Gallery H
Big Numbers
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Can You Fathom Eleven Trillion Dollars?


By James Donahue


When I was growing up in the mid-Twentieth Century our jaws dropped at the concept of one person accumulating wealth of a million dollars.


No one ever talked about “billionaires” although the word billion was known to us purely because of our mathematics training. If you kept adding zeros behind the number, the name changed every time you added another comma.


I recall joking around with numbers higher than a billion that reached a trillion, and then we got to things like “zillion,” “gazillion” or “a hundred billion trillion” to describe our concept of infinity. We never thought then that we would actually see such names of number combinations in the news.


To get some concept of this number we turn to a copyright story by Jim Loy which presents the following images:

Here are 100 vertical lines: |||||||||| |||||||||| |||||||||| |||||||||| |||||||||| |||||||||| |||||||||| |||||||||| |||||||||| ||||||||||

Here are 1000:

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Loy then posts 10,000 vertical lines that appear as if they would fill a full eight by ten-inch sheet of white copy paper. At that rate, he said a million lines would fill 100 pages, or comprise a small book. A billion, or 1,000 million, would require 1000 small books of 100 pages each.

As a former book publisher, I can say that a thousand bound books of 100 pages each would probably make a stack tall enough to reach the top of a room in an older building with eight foot high ceilings. To get enough books to post a trillion vertical lines, we would need a million such books.

It would take a decent sized warehouse to store that many books. Loy notes that “dollars are bigger than my vertical lines. My mind has to struggle with the vast size of a trillion.”

Loy offers yet another way to consider the size of a trillion. This is by counting aloud. If a second is spent pronouncing each number than it would take about 24 hours to count to 86,400. At first a second would be more than enough time to pronounce the number. But later, after you get in the hundreds of thousands, the time needed to pronounce each number would be longer. Yet if each number could be said within a second, Loy calculates: “I can count to a million in less than half a month. It will take me more than 30 years to count to a (billion,) and more than 30,000 years to count to (a trillion.)”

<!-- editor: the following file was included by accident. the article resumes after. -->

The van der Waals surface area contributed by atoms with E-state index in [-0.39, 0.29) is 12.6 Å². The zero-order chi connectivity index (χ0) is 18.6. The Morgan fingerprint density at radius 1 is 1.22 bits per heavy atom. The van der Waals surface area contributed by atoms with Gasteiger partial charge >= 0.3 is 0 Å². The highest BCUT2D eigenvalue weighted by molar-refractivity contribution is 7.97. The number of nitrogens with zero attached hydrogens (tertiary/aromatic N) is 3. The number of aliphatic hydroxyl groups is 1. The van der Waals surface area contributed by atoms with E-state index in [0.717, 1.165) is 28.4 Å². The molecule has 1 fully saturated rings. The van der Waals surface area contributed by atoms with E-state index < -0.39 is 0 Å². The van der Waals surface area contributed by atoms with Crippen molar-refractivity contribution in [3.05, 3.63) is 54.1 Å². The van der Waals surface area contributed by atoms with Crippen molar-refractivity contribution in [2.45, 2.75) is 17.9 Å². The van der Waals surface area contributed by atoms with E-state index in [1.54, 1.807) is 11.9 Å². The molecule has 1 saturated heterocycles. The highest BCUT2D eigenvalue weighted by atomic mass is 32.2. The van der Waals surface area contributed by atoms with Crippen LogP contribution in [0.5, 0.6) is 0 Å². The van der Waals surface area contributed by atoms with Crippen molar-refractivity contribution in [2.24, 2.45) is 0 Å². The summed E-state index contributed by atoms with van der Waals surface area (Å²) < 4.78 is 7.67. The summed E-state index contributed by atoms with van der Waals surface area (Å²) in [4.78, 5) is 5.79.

With this thought in mind, consider that our national government, which once lacked the power to levy a tax on the people, now runs a monthly budget deficit of over $119 billion and was authorized by the Senate this year to increase the national debt limit to $12.1 trillion. This debt currently runs at $11.8 trillion and the Treasury Department is already predicting that Congress will be asked to raise this cap yet again before the year is up.

That is just the national DEBT limit. In other words, it is like running a credit card that far in the hole, with interest to be paid, over and above the money appropriated from annual revenues for running our government.

It is estimated that one dollar out of every four dollars paid in income tax goes to cover the interest on this debt.

We have another two years to go before taking another census count, but it is estimated that there are about 306,961,643 people now living in the United States. This means that every man, woman and child in the nation shares a personal part of this debt of well over $38,500. And this debt is increasing by an average of $3.89 billion per day.

What is scary is that the national debt has increased by over six trillion dollars, from about $5.7 trillion, since Mr. Bush took office in 2001.